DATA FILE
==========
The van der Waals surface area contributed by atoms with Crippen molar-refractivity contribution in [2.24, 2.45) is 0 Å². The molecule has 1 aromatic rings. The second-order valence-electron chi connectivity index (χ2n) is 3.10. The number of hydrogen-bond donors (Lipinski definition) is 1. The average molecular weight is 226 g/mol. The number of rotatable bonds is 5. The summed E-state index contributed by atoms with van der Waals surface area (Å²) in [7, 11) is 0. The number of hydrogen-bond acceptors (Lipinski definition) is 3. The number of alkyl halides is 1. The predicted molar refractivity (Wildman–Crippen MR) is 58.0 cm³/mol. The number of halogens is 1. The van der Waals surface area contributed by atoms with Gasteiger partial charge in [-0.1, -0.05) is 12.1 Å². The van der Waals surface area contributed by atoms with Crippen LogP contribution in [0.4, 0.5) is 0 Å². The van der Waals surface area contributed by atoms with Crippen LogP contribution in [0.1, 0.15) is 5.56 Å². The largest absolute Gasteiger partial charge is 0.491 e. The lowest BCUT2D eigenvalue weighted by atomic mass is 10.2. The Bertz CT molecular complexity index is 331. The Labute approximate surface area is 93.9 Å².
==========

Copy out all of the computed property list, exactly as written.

The van der Waals surface area contributed by atoms with Crippen molar-refractivity contribution in [2.24, 2.45) is 0 Å². The molecule has 1 aromatic rings. The second-order valence-electron chi connectivity index (χ2n) is 3.10. The number of hydrogen-bond donors (Lipinski definition) is 1. The average molecular weight is 226 g/mol. The number of rotatable bonds is 5. The summed E-state index contributed by atoms with van der Waals surface area (Å²) in [7, 11) is 0. The number of hydrogen-bond acceptors (Lipinski definition) is 3. The number of alkyl halides is 1. The predicted molar refractivity (Wildman–Crippen MR) is 58.0 cm³/mol. The number of halogens is 1. The van der Waals surface area contributed by atoms with Gasteiger partial charge in [-0.1, -0.05) is 12.1 Å². The van der Waals surface area contributed by atoms with Crippen LogP contribution in [0.4, 0.5) is 0 Å². The van der Waals surface area contributed by atoms with Crippen LogP contribution in [0.1, 0.15) is 5.56 Å². The largest absolute Gasteiger partial charge is 0.491 e. The lowest BCUT2D eigenvalue weighted by atomic mass is 10.2. The Bertz CT molecular complexity index is 331. The Labute approximate surface area is 93.9 Å².